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Artist: Ando Hiroshige
Title: Kameido Tenmangu Keidai no Yuki (Snowing in the precincts of the Kameido Shrine), from the series Famous Views of the Eastern Capital
Date: c. 1833, published by Sanoya Kihei (Sanoki, Kikakud├┤)
Size: oban, approx. 14.7" x 9.85" overall
Condition: Good, flattened centerfold, wrinkling, professional repairs to wormage, and minor soils, tape remainder at top center verso from previous framing, small pencil notation in margin top right verso
Impression: VG , solid key lines, excellent registration, and bokashi
Color: VG, some light fading, saturated color and bleed through to verso
Documentation: Compare with two copies in Museum of Fine Arts, Boston collection here:
Notes: This print is known in two versions, one with the water completely blue as shown here, and another with the water area having a bokashi of blue fading to white. Of the two this version seems to be the less often seen, although in either version the print is decidedly rare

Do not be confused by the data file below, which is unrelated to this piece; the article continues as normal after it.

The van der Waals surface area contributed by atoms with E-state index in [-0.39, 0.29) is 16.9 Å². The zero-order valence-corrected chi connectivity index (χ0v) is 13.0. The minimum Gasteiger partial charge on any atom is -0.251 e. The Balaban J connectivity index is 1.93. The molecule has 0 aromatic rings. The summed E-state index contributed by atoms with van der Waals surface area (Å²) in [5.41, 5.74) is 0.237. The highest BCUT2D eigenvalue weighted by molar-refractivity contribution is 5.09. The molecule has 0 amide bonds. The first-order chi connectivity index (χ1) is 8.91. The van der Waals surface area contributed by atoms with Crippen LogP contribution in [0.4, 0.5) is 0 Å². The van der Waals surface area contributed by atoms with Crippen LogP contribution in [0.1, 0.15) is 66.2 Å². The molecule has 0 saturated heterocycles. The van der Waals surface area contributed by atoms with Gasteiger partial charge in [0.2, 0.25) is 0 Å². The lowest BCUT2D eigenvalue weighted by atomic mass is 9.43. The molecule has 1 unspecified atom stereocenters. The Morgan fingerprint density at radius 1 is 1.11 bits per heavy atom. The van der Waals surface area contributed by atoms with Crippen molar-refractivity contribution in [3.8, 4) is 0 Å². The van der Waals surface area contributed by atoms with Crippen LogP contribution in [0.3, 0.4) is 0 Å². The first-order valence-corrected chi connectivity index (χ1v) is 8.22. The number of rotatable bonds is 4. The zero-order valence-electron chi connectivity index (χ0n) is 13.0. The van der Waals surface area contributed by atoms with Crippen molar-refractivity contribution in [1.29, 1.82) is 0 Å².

About Ando Hiroshige (1797-1858)
From a early age Hiroshige displayed his inclination towards art. Although by the age of twelve he was orphaned, at fifteen he managed to arrange to join the studio of Toyohiro after being rejected by the studio of Toyokuni. With Toyohiro, he progressed rapidly, and within a year he was given membership to the Utagawa fraternity of artists. His diploma dated March 9, 1812, gave him the artist-name Utagawa Hiroshige. After making prints of kabuki stars and courtesans for a number of years, in 1826 Hiroshige began his landscape series Famous Views of the Eastern Capital, and in 1833 he began to published his landmark series Fifty-Three Stations of the Tokaido. During the late 1840's and early 1850's, over production took it's toll of artistic quality, and Hiroshige's works became mediocre and repetitive. It was not until about 1853 that he began again to produce work of note and quality. From this period date sets of landscape prints in the vertical format, such as Famous Places of the Sixty Odd Provinces (1853-1856) and perhaps his greatest achievement One Hundred Famous Views of Edo (1856-1858) which was completed by his son-in-law, Hiroshige II.